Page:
On September 13th I will board the Oceanus, the research vessel of Oregon State University. I feel honored to join this cruise, along with two other teachers and four high school seniors from up and down the Oregon Coast. (One of the students is the son of our own Mr. Wood – how cool!) While on the 3-day cruise, I will try to write daily blogs about the research we are conducting; then on Friday and Saturday of that week we will be helping OSU in Portland with tours of the ship and other educational ventures.
I’ve never spent this long on a ship (well, except for that time on the Alaska ferry a couple years ago) and I’m a little afraid I might get seasick. OK, I’ll be honest – I’m a lot afraid. Once I did a day trip to see pelagic birds (they live mostly out on or above the open ocean) and I felt horrible the whole time. Rumor has it (Kraft, 2015) that ⅓ of people on a boat or ship get sick with even just a little motion, but ⅔ of us get sick with heavy motion (whatever THAT means – isn’t it a matter of perspective?). Anyway, just in case I *do* get seasick, I decided to write a blog post about the science of motion sickness. I’m sure I won’t want to write about being seasick while I’m actually seasick (UGH! Imagine describing how you feel when you’re hugging the toilet!), so I’m doing this ahead of time. Even as I write I feel a little nauseous. Hmm.
To start off, I decided to look up slang phrases that describe how I might feel or what I might do if I get seasick. I found these colorful terms or phrases on Urban Dictionary.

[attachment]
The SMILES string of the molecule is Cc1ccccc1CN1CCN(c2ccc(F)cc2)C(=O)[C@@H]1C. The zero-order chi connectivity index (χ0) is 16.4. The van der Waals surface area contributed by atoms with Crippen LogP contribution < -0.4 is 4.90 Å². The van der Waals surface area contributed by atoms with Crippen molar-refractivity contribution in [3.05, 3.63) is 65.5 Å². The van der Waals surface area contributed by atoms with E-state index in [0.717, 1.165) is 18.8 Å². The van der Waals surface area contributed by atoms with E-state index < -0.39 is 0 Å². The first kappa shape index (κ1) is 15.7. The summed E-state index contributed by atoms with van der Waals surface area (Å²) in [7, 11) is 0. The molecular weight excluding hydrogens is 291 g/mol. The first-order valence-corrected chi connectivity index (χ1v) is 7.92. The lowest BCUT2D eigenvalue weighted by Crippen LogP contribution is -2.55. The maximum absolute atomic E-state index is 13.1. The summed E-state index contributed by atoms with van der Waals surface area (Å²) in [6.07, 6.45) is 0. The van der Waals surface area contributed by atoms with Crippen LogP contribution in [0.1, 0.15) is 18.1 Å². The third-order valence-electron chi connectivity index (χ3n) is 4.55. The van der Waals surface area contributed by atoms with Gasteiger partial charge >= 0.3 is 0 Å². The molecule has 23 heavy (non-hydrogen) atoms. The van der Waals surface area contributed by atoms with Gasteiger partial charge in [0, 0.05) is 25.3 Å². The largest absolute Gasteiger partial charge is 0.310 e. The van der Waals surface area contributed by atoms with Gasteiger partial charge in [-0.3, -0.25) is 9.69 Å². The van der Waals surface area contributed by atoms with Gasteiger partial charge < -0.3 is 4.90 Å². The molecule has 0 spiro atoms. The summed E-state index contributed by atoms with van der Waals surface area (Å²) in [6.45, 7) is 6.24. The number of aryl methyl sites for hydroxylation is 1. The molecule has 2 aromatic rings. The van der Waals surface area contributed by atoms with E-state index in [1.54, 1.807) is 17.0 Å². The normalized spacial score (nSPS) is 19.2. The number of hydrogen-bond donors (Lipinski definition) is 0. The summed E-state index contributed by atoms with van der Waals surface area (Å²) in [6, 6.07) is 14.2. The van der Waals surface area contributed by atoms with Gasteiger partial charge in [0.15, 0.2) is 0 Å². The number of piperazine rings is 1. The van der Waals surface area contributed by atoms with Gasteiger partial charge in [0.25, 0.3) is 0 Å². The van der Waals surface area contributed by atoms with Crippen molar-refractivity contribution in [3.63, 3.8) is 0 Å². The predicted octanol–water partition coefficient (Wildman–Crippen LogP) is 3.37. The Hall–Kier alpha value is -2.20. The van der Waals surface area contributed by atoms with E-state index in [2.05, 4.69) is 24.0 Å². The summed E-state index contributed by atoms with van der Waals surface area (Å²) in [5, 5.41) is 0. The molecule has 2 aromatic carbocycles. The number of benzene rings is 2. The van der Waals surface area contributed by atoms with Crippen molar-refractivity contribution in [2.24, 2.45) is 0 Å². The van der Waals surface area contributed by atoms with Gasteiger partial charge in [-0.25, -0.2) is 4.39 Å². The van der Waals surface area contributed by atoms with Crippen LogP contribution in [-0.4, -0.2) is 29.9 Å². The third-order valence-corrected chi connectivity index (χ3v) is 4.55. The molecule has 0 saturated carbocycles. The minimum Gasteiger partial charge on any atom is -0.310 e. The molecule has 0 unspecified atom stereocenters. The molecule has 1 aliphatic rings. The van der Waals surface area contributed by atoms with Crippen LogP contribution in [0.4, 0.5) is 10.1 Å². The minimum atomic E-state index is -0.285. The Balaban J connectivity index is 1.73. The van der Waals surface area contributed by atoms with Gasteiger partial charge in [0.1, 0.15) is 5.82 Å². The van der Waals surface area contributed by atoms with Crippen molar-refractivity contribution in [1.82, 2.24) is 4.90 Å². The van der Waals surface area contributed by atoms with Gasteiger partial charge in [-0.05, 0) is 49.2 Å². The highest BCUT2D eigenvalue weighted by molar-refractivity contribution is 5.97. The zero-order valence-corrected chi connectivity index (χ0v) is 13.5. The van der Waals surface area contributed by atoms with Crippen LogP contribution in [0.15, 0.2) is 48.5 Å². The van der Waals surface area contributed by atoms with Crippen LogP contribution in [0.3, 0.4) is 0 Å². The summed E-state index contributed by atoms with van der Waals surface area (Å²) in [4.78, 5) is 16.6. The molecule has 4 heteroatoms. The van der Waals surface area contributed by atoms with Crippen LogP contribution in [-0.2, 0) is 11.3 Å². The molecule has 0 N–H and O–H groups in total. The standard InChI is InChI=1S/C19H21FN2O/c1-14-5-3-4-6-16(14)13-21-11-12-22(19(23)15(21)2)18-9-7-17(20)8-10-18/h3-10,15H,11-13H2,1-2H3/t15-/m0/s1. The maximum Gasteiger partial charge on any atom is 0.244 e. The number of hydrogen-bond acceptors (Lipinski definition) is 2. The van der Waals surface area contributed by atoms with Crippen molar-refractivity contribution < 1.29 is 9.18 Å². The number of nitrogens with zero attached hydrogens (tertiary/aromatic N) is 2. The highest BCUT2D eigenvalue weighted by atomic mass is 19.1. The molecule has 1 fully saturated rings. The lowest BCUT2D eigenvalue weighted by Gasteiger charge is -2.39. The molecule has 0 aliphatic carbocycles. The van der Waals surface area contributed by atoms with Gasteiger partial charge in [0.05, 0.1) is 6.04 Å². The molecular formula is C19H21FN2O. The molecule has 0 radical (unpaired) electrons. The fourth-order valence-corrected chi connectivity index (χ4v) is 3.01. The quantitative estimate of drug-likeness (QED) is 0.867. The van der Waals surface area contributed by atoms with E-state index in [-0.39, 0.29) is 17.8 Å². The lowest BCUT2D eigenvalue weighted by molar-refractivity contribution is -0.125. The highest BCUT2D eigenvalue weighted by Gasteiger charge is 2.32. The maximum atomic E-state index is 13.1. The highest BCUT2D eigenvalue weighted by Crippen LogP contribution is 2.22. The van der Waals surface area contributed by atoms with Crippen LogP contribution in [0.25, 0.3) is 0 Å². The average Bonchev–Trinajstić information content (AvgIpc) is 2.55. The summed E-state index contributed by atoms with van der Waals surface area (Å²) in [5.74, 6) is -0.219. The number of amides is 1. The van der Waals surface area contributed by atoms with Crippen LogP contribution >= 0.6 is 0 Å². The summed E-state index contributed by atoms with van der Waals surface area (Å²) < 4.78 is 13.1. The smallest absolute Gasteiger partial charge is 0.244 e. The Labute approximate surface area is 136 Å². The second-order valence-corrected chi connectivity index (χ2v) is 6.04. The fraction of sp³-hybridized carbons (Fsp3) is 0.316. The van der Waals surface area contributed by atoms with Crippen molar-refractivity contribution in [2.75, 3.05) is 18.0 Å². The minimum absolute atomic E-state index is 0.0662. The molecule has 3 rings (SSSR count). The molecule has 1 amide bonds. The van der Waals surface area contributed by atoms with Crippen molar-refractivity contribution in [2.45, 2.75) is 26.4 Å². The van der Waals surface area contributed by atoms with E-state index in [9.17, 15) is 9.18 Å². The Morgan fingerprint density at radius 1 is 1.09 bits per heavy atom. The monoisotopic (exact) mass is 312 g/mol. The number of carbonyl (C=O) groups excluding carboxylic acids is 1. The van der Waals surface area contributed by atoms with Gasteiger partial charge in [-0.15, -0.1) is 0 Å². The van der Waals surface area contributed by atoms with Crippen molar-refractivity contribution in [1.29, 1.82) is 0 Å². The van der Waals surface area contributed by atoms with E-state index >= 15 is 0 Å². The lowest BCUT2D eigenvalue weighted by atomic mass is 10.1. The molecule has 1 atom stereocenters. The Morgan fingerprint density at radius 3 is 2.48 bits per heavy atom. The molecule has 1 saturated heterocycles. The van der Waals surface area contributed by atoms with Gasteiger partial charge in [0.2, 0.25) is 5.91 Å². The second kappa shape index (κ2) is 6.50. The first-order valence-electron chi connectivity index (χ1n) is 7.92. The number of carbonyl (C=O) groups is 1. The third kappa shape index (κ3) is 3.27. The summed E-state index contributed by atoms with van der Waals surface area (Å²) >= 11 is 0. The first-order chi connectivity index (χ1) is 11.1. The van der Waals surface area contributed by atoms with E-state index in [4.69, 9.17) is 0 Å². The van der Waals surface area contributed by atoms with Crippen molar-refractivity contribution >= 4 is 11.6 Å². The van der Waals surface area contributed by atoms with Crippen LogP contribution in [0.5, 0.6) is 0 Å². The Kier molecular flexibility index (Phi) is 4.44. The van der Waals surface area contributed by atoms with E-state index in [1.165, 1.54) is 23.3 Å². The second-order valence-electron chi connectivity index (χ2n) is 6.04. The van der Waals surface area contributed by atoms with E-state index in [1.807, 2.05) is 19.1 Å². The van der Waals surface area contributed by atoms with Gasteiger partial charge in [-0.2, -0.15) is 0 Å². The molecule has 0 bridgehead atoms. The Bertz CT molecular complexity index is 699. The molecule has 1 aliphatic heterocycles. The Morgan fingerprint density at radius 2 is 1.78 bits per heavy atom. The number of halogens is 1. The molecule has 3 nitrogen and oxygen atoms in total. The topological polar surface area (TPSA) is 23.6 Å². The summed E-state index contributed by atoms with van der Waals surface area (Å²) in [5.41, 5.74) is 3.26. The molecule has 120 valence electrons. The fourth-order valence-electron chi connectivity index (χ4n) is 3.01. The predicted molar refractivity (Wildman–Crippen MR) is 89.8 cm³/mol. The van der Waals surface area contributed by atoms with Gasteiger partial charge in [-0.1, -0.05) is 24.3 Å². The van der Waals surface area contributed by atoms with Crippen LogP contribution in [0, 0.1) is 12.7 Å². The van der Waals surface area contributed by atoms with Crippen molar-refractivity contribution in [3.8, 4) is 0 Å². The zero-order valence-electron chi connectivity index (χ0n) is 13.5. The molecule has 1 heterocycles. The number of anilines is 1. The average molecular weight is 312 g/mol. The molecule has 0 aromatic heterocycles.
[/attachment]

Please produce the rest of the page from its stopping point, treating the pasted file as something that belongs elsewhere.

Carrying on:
The obvious synonyms:
More colorful phrases:
- Pray to the porcelain god
- Toss a sidewalk pizza
- Tango with the toilet
- Make modern art in the toilet
- Have a technicolor yawn
- Revisit your breakfast
- Vomit your victuals
- Perform peristaltic pyrotechnics
- Paint the town red… and green and orange and pink
These are my two favorites (today):
- Become a multicolored organic fountain
- Drive the porcelain bus
I tried to find a good picture of a real multicolored fountain, but I came across this picture of the fountain at the Seattle Center, and I used to LOVE going to this fountain when I was a kid, so I’m showing it instead of a multicolored fountain. This is because it’s my blog, and even though I’m trying to make it seriously about science, I keep getting distracted by fun stuff.
OK, but let’s get serious. What actually causes this horrible affliction of Motion Sickness? This need to drive the porcelain bus? I’ve always heard that motion sickness is caused by your inner ears, but since I do teach Anatomy & Physiology, I really should try to understand exactly WHY this happens and WHAT it means.
*Photo from http://www.carolinaear.com/patient_resources/patient_education.shtml.
The ear is an amazing organ of the Nervous System. It’s pretty complex, so I can see why it would be nervous. Notice the nerves attached to the inner ear: the Vestibular nerve, Facial nerve, and Cochlear nerve (also called the Auditory nerve). The inner ear itself lies within the temporal bone (looks like spongy bone, for any of my A & P students reading this) and consists of the Cochlea and the Semicircular canals.